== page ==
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Tsitsipas to become real star but has to push on

 

Victory roar: Stefanos Tsitsipas celebrates winning the ATP Finals title
Victory roar: Stefanos Tsitsipas celebrates winning the ATP Finals title

By Paul Newman

Men's tennis has been waiting for the new generation of younger players to topple the old guard for some years now and a fresh-faced champion was duly crowned at the ATP Finals on Sunday night.

Stefanos Tsitsipas' spectacular 6-7 6-2 7-6 victory over Dominic Thiem in the final of the year-ending showpiece was the biggest win of the 21-year-old Greek's career.

Tsitsipas, the youngest winner of the title since 20-year-old Lleyton Hewitt in 2001, thrilled a capacity crowd with his all-action brand of attacking tennis to seal his reputation as the sport's most exciting new talent.

With his engaging personality, flowing locks and dynamic game style, the World No.6 has what it takes to become one of the sport's biggest names for years to come.

Having impressed the public all week with his performances, Tsitsipas enjoyed the support of the majority of the spectators, many of whom were chanting his name in the final set. Tsitsipas paid tribute afterwards to them for their "amazing" support.

"They give me so much energy and so much belief," he said.

The final brought a fitting climax to the ATP season, with both men attacking at every opportunity and demonstrating their power, athleticism and coolness under pressure. Purists will have enjoyed the sight of two players hitting majestic one-handed backhands, as well as the sweet skills displayed at the net.

After a tight first set in which there were no breaks of serve, Thiem never trailed in the tie-break, which he won 8-6. Tsitsipas' response, however, was stunning. He dropped only two points in racing into a 4-0 lead in the second set, which he won in just 26 minutes.

When Tsitsipas broke to go 2-1 up in the decider and then held serve to love, it seemed Thiem's resistance might have crumbled, but the 26-year-old Austrian is a magnificent competitor and broke back to level at 3-3 and take it to a deciding tie-break.

Thiem fought back once again in the tie-break from 1-4 down to 4-4, but Tsitsipas, holding his nerve, won the next three points to claim victory.

It was the perfect end to what has been a very good week at the year-end finals, but while it might be tempting to see this as the start of a new era, we have been here before. Tsitsipas was the third successive first-time champion at these finals and will be hoping that he can follow up his triumph with better seasons than those of his predecessors.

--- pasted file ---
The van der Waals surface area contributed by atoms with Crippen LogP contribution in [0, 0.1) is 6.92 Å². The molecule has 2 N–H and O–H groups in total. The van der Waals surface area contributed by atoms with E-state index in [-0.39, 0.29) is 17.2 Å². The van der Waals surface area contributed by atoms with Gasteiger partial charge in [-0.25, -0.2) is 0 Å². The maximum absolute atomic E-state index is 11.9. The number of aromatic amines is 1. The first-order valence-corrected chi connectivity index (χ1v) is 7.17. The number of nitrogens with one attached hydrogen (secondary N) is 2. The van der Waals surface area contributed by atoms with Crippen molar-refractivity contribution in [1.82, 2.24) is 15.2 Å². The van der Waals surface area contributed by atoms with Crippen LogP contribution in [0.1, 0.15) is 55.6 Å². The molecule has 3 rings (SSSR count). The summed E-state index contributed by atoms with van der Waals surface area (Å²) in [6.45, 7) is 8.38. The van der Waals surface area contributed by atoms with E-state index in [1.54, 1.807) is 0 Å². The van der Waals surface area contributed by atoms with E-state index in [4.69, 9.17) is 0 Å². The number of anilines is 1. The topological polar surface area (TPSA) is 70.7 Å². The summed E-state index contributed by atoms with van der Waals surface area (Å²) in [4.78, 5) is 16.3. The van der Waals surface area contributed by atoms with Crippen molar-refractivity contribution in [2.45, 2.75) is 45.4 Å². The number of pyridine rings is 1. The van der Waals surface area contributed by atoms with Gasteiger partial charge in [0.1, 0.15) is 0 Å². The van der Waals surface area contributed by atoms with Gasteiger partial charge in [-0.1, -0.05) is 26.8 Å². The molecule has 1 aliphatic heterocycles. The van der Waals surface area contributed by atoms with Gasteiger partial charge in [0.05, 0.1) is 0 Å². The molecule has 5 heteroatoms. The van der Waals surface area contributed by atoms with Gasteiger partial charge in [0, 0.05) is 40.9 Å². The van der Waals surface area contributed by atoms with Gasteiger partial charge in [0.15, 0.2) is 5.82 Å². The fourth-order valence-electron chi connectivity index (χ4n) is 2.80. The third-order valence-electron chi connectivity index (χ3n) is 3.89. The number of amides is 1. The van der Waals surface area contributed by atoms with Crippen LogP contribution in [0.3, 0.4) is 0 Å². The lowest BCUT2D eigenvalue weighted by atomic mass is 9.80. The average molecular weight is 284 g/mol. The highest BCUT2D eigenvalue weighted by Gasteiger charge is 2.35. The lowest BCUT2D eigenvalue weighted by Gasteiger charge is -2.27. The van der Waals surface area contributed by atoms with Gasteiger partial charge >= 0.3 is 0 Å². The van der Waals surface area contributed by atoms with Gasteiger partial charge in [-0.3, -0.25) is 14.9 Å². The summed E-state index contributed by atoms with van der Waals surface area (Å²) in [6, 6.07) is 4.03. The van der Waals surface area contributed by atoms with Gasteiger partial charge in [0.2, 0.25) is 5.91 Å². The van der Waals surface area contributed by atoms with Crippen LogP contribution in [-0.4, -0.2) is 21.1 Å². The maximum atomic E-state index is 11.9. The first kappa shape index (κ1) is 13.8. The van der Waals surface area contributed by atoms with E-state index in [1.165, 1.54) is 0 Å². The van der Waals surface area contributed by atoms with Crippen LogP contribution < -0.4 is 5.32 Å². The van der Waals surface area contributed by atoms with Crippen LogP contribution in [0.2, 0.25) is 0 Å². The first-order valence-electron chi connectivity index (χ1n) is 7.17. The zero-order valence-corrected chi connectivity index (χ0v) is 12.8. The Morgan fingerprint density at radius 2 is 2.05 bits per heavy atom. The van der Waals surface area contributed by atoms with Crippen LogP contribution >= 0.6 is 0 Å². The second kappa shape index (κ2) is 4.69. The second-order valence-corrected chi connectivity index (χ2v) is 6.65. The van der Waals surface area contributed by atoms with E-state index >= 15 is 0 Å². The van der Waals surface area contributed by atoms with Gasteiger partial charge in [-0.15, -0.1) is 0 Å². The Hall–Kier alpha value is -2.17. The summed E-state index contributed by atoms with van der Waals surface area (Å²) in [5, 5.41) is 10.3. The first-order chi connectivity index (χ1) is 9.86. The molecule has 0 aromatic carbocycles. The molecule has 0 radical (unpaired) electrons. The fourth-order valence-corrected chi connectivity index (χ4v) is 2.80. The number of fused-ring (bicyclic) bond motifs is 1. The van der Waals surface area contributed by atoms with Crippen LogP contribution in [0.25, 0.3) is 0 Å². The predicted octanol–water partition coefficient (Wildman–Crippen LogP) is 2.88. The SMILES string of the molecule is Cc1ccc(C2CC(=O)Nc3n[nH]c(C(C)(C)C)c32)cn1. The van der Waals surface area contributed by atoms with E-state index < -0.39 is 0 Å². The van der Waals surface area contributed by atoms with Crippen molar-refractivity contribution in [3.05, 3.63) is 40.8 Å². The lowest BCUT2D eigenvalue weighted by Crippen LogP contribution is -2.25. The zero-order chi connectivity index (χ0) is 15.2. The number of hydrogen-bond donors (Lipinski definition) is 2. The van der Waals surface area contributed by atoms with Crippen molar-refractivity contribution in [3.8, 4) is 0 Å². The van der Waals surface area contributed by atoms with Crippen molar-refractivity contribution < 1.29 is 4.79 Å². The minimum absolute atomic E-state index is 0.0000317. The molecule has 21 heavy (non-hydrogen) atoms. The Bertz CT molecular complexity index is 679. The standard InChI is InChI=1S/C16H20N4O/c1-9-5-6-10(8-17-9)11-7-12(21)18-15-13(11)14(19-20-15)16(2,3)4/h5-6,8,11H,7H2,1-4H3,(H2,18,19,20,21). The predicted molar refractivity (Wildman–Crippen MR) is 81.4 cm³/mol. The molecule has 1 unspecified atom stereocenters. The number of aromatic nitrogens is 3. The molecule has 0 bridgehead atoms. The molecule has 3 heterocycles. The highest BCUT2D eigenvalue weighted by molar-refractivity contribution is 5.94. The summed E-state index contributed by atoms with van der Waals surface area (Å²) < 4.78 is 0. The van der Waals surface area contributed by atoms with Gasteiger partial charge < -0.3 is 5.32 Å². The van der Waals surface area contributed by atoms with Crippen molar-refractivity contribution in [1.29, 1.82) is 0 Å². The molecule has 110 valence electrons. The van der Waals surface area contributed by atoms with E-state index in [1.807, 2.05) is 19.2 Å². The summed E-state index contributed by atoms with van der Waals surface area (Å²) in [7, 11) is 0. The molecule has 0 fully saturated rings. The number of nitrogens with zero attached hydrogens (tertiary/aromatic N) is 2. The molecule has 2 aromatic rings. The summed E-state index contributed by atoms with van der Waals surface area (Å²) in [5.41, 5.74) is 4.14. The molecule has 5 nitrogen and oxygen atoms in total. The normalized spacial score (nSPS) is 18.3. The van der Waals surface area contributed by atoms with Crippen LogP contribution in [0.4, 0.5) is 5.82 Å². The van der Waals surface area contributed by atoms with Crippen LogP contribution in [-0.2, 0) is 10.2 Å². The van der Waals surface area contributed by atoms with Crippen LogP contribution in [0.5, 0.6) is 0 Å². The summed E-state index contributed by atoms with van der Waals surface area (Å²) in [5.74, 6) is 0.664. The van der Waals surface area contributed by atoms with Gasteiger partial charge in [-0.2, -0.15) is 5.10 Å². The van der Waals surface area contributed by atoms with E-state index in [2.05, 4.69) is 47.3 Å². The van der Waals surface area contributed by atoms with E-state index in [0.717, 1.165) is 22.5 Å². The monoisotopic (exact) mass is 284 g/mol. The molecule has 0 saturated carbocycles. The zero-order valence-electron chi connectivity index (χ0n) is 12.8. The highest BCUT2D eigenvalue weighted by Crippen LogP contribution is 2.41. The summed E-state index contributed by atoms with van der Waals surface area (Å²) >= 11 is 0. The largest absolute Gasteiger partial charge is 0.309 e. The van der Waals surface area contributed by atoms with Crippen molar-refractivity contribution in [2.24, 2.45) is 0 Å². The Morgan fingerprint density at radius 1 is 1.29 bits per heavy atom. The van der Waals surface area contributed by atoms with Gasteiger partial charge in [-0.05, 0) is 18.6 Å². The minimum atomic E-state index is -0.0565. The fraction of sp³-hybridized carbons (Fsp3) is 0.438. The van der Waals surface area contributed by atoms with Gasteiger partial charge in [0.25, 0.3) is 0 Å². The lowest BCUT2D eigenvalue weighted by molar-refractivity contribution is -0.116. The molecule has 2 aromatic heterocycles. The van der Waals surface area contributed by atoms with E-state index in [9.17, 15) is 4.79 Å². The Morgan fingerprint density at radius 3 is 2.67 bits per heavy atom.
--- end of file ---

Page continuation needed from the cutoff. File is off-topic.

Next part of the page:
Grigor Dimitrov, the champion in 2017, did not win any titles in 2018 and saw his ranking slide from a career-high No.3 to No.19 over the next 12 months.

Alexander Zverev enjoyed his finest moment here in 2018, beating Roger Federer and Novak Djokovic in successive matches to claim the title, but the 22-year-old German has won only one minor title this year.

While Thiem, Tsitsipas, Daniil Medvedev and Matteo Berrettini have all struck significant blows for the younger generation in 2019, the fact is that the year-end world rankings have an all too familiar look.

Rafael Nadal, aged 33, finished on top, ahead of 32-year-old Djokovic and 38-year-old Federer. It is the eighth time they have filled the top three places in the year-end rankings.

That rankings domination is largely down to the supremacy of the established players in the Grand Slams. Djokovic won his seventh Australian Open this year and his fifth Wimbledon, while Nadal triumphed at Roland Garros for the 12th time and added a fourth US Open. The last time anyone outside the 'Big Three' won any Grand Slam title was in 2016, when Stan Wawrinka took the US Open.

In 2020 there could even be the prospect of the 'Big Five' resuming their domination. Wawrinka is back up to No.16 in the rankings after knee trouble, while Andy Murray, continuing his comeback after hip surgery, won his first title for two-and-a-half years in Antwerp last month.

If the younger generation are to topple the old guard this year, the men most likely to do so could be those who played at these year-end finals. Although Medvedev was not at his best after a gruelling season and Berrettini was sometimes outclassed, Zverev enjoyed one of his better weeks this year and Thiem and Tsitsipas were worthy finalists.

Thiem has been the second best clay-court player behind Nadal for the last three years but has shown he can excel on hard courts. Since appointing Nicolas Massu as coach in February, the Austrian has won two titles on clay and three on hard courts.

Tsitsipas' year in the Grand Slams never quite lived up to the promise shown at the Australian Open, where he beat Roger Federer en route to the semis, but he won two titles on the ATP tour, was runner-up on three occasions and saved his best for last.

More, he has emerged as a personality the public will enjoy watching for years to come.

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